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7 Things to Tell Your Kids About Money

by Rachel Incoll at

If I had a dollar for every time I have been asked by a parent what to tell your kids about money, I’d be a millionaire. There are many different aspects of money management you can & should tell your children about. Here I will share with you what I believe are seven of the most important principles.

1. Money can be exchanged for goods or services.
This is one of the first few lessons you should teach your child once they are old enough to understand – usually around the age of 3 years. Next time you go down to the corner store to buy one or two items, let your child hand the money to the cashier. By doing so, they will gain a greater appreciation of the concept of being able to exchange money for things you want or need.

2. One should be careful with money.
Some people I know, seem to think that any coins with a value under 50 cents are just too small to be bothered using, and so when cleaning out their loose change from around the house will simply throw these smaller coins in the bin. What a waste! Encourage your child to be careful with all denominations of money, and show them how those small coins can add up, by starting a family small coins box. Maybe you could use the money to fund small family outings (a trip to the shop to get ice creams).

3. Money has to be earned.
There are many people in the world these days that don’t seem to have ever learned this lesson. They sit around home and expect handouts so they can live, or turn to a life of crime to fund their existence. Be careful not to give your child money every time he or she asks, without expecting anything in return i.e. completion of household chores.

4. Encourage one-third savings, one-third donations, one-third spending.
The exact proportions in which your child divides their money are up to each individual family to decide, based on their beliefs and the needs of the child. This can quite easily be achieved by providing them with 3 piggy banks or moneyboxes – one for spending, one for saving & one for donating.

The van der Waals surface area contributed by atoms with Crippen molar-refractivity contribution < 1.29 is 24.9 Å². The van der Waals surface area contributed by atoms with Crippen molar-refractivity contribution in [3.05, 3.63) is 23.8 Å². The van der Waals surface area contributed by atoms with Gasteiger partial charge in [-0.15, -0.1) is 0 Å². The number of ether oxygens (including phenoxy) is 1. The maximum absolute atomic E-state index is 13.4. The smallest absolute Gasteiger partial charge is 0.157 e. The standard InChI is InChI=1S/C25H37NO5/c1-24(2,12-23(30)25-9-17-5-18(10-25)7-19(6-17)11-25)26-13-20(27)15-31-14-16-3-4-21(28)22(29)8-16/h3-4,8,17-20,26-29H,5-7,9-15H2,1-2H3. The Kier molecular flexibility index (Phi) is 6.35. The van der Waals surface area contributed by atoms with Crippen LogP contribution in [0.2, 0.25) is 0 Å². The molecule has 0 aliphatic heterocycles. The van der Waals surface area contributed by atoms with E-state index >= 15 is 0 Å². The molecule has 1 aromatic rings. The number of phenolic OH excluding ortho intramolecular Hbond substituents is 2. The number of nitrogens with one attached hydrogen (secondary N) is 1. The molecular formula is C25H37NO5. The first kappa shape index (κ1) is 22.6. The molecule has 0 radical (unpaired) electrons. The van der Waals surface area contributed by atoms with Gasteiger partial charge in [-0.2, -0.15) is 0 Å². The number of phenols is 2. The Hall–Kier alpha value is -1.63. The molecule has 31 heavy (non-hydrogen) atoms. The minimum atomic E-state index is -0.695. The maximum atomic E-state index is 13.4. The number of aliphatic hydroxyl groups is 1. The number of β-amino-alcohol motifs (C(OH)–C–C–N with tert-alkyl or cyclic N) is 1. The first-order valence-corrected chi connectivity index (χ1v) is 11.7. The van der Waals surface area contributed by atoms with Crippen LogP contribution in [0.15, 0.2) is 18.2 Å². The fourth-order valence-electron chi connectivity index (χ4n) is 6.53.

5. Avoid borrowing money wherever possible.
It is always much harder to repay money that has been borrowed, than to save your money. Some loans, such as home loans, tend to be unavoidable though. A good rule of thumb is if you don’t have the cash to buy it, you can’t afford it!

6. Money isn’t your best friend so don’t let it control your life.
Quite simply, try not to become so over committed with your finances, that you are forced to work 60 to 70 hours a week to continue the lifestyle. If you do, then you are letting the money control your life. You don’t usually need the fancy car (and car loan) or overseas holiday (and personal loan). All these things are nice, but only if you can easily afford them!

7. Show them how to budget & live within their means
This is one of the most important skills that your child must know, that so many people don’t seem to know how to do. Recent surveys have shown, that many people are spending 10% to 20% above what they earn. They are earning enough money to fund their lifestyle, but they simply aren’t budgeting it, and so are wasting large amounts of money each week.
With these seven lessons under their belt, they will be off to a good start, but there are many more money skills that your child will benefit enormously from learning. Visit Kids Money Tips to find more simple tips & tools, along with fun worksheets, printable charts & exciting games, you can use to help your child manage their money more effectively.

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